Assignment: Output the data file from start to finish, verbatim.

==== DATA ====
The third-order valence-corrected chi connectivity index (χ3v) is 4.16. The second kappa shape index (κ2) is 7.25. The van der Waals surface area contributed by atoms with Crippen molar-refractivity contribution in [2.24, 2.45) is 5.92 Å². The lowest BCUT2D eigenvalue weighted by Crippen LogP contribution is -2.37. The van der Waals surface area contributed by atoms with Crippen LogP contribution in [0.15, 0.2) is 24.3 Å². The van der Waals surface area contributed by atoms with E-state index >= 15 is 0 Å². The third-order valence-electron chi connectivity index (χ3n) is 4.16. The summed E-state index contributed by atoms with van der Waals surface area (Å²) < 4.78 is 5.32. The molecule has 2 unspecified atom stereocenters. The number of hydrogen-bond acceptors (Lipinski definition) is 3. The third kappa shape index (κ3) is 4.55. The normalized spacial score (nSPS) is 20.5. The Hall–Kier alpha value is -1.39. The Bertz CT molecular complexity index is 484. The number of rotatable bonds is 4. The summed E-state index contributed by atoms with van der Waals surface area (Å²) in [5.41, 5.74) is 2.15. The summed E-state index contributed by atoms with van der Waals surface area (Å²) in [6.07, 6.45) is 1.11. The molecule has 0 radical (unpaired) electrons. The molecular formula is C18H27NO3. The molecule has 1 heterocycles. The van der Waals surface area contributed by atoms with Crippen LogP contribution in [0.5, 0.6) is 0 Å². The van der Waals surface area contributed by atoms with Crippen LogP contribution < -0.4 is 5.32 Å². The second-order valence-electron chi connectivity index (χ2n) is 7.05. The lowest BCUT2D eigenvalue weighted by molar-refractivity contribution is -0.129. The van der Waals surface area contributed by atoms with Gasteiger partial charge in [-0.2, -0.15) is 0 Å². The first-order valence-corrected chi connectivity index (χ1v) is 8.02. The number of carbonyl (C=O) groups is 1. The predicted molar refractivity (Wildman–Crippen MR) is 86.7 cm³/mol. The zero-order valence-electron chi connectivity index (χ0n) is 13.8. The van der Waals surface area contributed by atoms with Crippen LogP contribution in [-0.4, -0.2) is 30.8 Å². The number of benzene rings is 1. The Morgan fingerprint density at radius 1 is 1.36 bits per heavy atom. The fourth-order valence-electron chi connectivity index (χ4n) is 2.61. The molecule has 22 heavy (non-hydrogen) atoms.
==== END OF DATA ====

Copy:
The third-order valence-corrected chi connectivity index (χ3v) is 4.16. The second kappa shape index (κ2) is 7.25. The van der Waals surface area contributed by atoms with Crippen molar-refractivity contribution in [2.24, 2.45) is 5.92 Å². The lowest BCUT2D eigenvalue weighted by Crippen LogP contribution is -2.37. The van der Waals surface area contributed by atoms with Crippen LogP contribution in [0.15, 0.2) is 24.3 Å². The van der Waals surface area contributed by atoms with E-state index >= 15 is 0 Å². The third-order valence-electron chi connectivity index (χ3n) is 4.16. The summed E-state index contributed by atoms with van der Waals surface area (Å²) < 4.78 is 5.32. The molecule has 2 unspecified atom stereocenters. The number of hydrogen-bond acceptors (Lipinski definition) is 3. The third kappa shape index (κ3) is 4.55. The normalized spacial score (nSPS) is 20.5. The Hall–Kier alpha value is -1.39. The Bertz CT molecular complexity index is 484. The number of rotatable bonds is 4. The summed E-state index contributed by atoms with van der Waals surface area (Å²) in [5.41, 5.74) is 2.15. The summed E-state index contributed by atoms with van der Waals surface area (Å²) in [6.07, 6.45) is 1.11. The molecule has 0 radical (unpaired) electrons. The molecular formula is C18H27NO3. The molecule has 1 heterocycles. The van der Waals surface area contributed by atoms with Crippen LogP contribution in [0.5, 0.6) is 0 Å². The van der Waals surface area contributed by atoms with Crippen LogP contribution < -0.4 is 5.32 Å². The second-order valence-electron chi connectivity index (χ2n) is 7.05. The lowest BCUT2D eigenvalue weighted by molar-refractivity contribution is -0.129. The van der Waals surface area contributed by atoms with Gasteiger partial charge in [-0.2, -0.15) is 0 Å². The first-order valence-corrected chi connectivity index (χ1v) is 8.02. The number of carbonyl (C=O) groups is 1. The predicted molar refractivity (Wildman–Crippen MR) is 86.7 cm³/mol. The zero-order valence-electron chi connectivity index (χ0n) is 13.8. The van der Waals surface area contributed by atoms with Crippen LogP contribution in [-0.4, -0.2) is 30.8 Å². The number of benzene rings is 1. The Morgan fingerprint density at radius 1 is 1.36 bits per heavy atom. The fourth-order valence-electron chi connectivity index (χ4n) is 2.61. The molecule has 22 heavy (non-hydrogen) atoms.